Nato Commander Warns Of Conflict With Russia In Arctic

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Nato Commander Warns Of Conflict With Russia In Arctic

Postby USS ALASKA » Wed Oct 07, 2009 12:45 pm

London Times
October 3, 2009


Nato Commander Warns Of Conflict With Russia In Arctic Circle

By Tom Coghlan, Defence Correspondent

Competition for resources in the Arctic Circle could provoke conflict between Russia and Nato, a newly appointed commander at the alliance warned yesterday.

Russia has recently been aggressive in its pursuit of claims to parts of the region and in February sent a submarine to the floor of the sea symbolically to plant a Russian flag. Admiral James Stavridis said that military activity and trade routes would also be potential sources of competition around the polar cap.

Speaking at the Royal United Services Institute in London on Nato’s future direction, Admiral Stavridis, Supreme Allied Commander for Europe, predicted that relations with Russia will dominate thinking at the alliance.

He said: “This is something we are starting to spend more time looking at. I look at the high north and I think it could either be a zone of conflict, I hope not, a zone of competition, probably. It could also be co-operative . . . and as an alliance we should make this as co-operative as we possibly can.”

His assessment comes after warnings from Anders Fogh Rasmussen, the Nato Secretary-General, who said this week that climate change had “potentially huge security implications” for Nato. The thinning ice cap is opening up a new Northwest Passage trade route, while it is estimatedthat previously inaccessible oil worth $90 billion (£56 billion) lies beneath ice in the Arctic Circle.

Canada, Denmark, Norway and the United States, all Nato members, and Russia claim overlapping areas of the polar region. The admiral added: “There are certainly going to be areas of disagreement between the alliance and Russia.”

The West’s relations with Russia have taken a turn for the better after President Obama last month announced the scrapping of its missile defence system based in Eastern Europe. The decision has been credited with the tougher stance Russia has since taken towards Iran on its nuclear capability and subsequent progress at negotiations in Geneva.

Admiral Stavridis said he wished to move forward with “military to military activities and co-operation” with Russia, though it would have to be a politically dictated process.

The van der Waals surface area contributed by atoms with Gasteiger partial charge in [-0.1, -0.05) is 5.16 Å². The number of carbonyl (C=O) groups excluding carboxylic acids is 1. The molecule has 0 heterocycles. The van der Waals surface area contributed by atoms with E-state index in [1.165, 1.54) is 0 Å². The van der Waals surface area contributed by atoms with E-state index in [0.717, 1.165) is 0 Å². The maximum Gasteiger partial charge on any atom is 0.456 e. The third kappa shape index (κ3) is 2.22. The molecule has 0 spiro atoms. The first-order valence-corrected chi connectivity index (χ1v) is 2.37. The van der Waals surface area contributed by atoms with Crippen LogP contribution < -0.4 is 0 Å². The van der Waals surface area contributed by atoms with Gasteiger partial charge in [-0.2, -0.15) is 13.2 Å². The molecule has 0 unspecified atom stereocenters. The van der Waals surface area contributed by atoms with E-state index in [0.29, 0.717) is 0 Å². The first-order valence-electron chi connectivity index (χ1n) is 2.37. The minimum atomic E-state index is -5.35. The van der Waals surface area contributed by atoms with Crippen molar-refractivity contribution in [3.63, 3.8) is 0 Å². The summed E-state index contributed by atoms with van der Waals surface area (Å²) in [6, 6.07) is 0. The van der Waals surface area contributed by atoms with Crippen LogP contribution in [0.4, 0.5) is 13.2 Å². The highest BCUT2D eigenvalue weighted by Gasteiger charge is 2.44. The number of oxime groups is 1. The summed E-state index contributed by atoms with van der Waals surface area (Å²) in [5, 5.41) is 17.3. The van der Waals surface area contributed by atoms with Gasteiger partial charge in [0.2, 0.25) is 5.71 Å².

Amid concern from Eastern European Nato members over the principle of collective defence, Admiral Stavridis repeatedly stated his commitment to Article 5 of the 1949 treaty agreement, that an attack on one Nato nation is an attack on all. But he also said that Nato should not be regarded as a “world policeman”.

With President Obama still undecided on whether to back a request for a surge of up to 40,000 troops from General Stanley McChrystal, the Nato commander in Afghanistan, Admiral Stavridis said the general had his “full confidence”.

He called for a better balance between military and civilian parts of the operation. His comments came as the Ministry of Defence announced the death of a member of the Royal Air Force in Helmand. The airman was from 34 Squadron of the RAF Regiment.

Admiral Stavridis also advocated the use of social networking websites such as Facebook to get Nato’s message out.Mr Rasmussen, who uses Twitter, revealed that he had enjoyed a “terrific meeting with Prez Obama and his Cabinet”.

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Re: Nato Commander Warns Of Conflict With Russia In Arctic

Postby RF » Fri Oct 09, 2009 8:01 am

This potential conflict is nothing new, and the pressures will intensify as the search for more resources to exploit intensifies.

Much the same can also be said for the Antarctic as well.
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Re: Nato Commander Warns Of Conflict With Russia In Arctic

Postby USS ALASKA » Fri Oct 09, 2009 12:56 pm

Not only for hydrocarbons but fresh water as well...

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Re: Nato Commander Warns Of Conflict With Russia In Arctic

Postby RF » Fri Oct 09, 2009 1:36 pm

And not just freshwater. If it is the case the ice continues to recede as the polar climate warms, then the prospect of mining and extraction of raw materials from the sea bed becomes more practical, particulary if the prices of metals and fuels rise exponentially in the very long term.
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Re: Nato Commander Warns Of Conflict With Russia In Arctic

Postby USS ALASKA » Tue Oct 13, 2009 12:58 pm

Mideast Stars and Stripes
October 10, 2009


NATO Commander Sees Arctic Seabed As Cooperative Zone

By John Vandiver, Stars and Stripes

STUTTGART, Germany — It’s been two years since Russian submarines plunged the depths to plant a flag beneath the North Pole, symbolically laying claim to vast oil and mineral reserves under the ice.

Since then, the Russians have continued to assert ownership, and the muscle-flexing is grabbing the attention of increasingly wary NATO leaders.

“This is something that we’re starting to spend more time thinking about,” said Adm. James Stavridis, during an appearance Friday at the Royal United Services Institute in London, where he described the “high north” as an area of growing strategic concern.